Do they adequately reflect levels of performance of children and schools, and changes in performance over time?

Unknown. If the 'true' level of performance could be known, then it could be judged whether the tests accurately reflect this. But there can be no 'true' level of any measurement - all measurements are subject to measurement error due to variation in the instrument and its operator.


Do they provide assessment for learning (enabling teachers to concentrate on areas of a pupil's performance that needs improvement)?

No. Obviously, because they are 'summative'. Assessment for learning is called 'formative'.


Does testing help to improve levels of attainment?

No. Testing cannot improve attainment. Only teaching can do that. You cannot improve a child's attainment by testing it, any more than you can fatten a pig by chasing it round its pen trying to weigh it.


Are they effective in holding schools accountable for their performance?

In part, to the extent that a school's aim is to have pupils pass the test. However, a school's aim should be education, not exam results.


How effective are performance measures such as value-added scores for schools?

No more than any other measure. Just like any other measurement they are subject to instrument and operator error. Test administrators aiming to demonstrate high 'value-add' will underestimate when administering the test to incoming pupils and overestimate outgoing pupils.


Are league tables based on test results an accurate reflection of how well schools are performing?

As above, only to the extent that a school's objective is to have pupils pass a test. Tables inevitably lead to cheating when funding is at stake - witness the state of professional football; and education is not a game.


To what extent is there 'teaching to the test'?

Unknown. However, in a climate of fear induced by public flogging of 'failing' schools, it is likely that pupils and test administrators will all do everything they can, including lying and cheating, to avoid being flogged.


How much of a factor is 'hot-housing' in the fall-off in pupil performance from Year 6 to Year 7?

Unknown. This question could only be answered by conducting a test with and without 'hot-housing'. All else is conjecture.


Does the importance given to test results mean that teaching generally is narrowly focused?

It seems likely that if pupils and teachers are given to understand that their success depends on passing the test, they will do all they can to pass, including avoiding spending time on anything unconnected to the test.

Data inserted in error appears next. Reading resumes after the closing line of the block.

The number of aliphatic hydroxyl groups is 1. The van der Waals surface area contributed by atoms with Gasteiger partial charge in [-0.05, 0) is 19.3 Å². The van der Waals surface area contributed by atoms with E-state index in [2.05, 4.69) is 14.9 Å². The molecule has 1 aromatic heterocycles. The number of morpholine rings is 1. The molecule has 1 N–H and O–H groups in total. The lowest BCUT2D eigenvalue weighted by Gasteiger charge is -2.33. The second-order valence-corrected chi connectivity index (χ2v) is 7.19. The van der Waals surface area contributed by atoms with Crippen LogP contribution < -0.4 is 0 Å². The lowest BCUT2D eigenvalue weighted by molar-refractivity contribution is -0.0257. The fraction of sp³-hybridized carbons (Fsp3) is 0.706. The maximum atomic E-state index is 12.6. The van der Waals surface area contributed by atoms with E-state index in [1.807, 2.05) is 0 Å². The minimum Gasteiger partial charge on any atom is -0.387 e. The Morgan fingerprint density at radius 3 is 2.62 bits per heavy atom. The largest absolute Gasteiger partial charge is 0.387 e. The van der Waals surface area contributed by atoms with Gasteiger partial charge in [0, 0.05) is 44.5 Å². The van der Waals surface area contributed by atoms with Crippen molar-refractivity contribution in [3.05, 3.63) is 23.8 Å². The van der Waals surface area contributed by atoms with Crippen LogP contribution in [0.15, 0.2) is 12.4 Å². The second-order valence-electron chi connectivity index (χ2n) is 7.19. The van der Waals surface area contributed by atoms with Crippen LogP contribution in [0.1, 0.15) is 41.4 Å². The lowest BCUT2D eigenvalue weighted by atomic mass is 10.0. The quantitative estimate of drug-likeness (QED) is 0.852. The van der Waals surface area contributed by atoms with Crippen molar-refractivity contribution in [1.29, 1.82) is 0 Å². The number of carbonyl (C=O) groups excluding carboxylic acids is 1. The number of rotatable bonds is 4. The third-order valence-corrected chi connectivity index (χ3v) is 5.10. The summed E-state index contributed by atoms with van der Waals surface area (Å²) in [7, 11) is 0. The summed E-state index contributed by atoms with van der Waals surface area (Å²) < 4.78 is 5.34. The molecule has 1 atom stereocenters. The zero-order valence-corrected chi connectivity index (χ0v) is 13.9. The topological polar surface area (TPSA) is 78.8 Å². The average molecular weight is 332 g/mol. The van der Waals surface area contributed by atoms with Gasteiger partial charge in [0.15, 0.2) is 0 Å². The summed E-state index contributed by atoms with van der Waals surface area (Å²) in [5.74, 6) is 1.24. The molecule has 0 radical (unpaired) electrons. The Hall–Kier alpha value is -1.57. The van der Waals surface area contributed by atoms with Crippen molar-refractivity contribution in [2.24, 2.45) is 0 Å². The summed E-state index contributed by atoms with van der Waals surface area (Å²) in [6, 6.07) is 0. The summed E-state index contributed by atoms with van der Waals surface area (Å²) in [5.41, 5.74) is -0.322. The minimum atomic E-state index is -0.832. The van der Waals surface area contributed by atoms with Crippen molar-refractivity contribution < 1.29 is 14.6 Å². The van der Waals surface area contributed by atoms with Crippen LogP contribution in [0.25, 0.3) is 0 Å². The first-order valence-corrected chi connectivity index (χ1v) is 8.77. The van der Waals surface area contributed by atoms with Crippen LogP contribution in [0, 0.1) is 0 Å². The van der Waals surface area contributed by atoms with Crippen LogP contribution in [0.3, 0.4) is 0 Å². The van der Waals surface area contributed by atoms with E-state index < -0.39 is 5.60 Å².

What role does assessment by teachers have in teaching and learning?

Formative assessment is crucial to teaching. However, learning is accomplished by pupils, not teachers, so it unlikely that learning can be affected by an assessment by a teacher.


National Key Stage Tests - The future



Should the system of national tests be changed?

Yes, since the current testing system is part of an education system that results in children continuing to leave school with skills that employers find inadequate and an education that leads them to vote for someone who says "I only know what I believe".


If so, should the tests be modified or abolished?

Abolished. Local testing will better meet the needs of local communities because schools and the communities they serve will have a larger voice in its design and operation.


The Secretary of State has suggested that there should be a move to more personalised assessment to measure how a pupil's level of attainment has improved over time. Pilot areas to test proposals have just been announced. Would the introduction of this kind of assessment make it possible to make an overall judgment on a school's performance?

The Secretary of State must be an ignorant fool with no training or understanding of education or statistics. The Secretary of State should ask professionals trained in education and statistical measurement what kind of testing is required. Formative assessment by the teacher should of course be personalised; summative assessment by examination obviously cannot be.


Would it be possible to make meaningful comparisons between different schools?

Unknown. It is unclear why this should be needed. Parents and children do not have any meaningful choice of school (any more than they do over which rail company they use or which NHS they use). Knowing that a school has less good exam results than another merely affects demand - it cannot affect supply, since schools have limited teachers and teaching facilities. The only possible purpose is choosing candidates for public flogging. Resources would be better spent on improving teaching, not improving testing.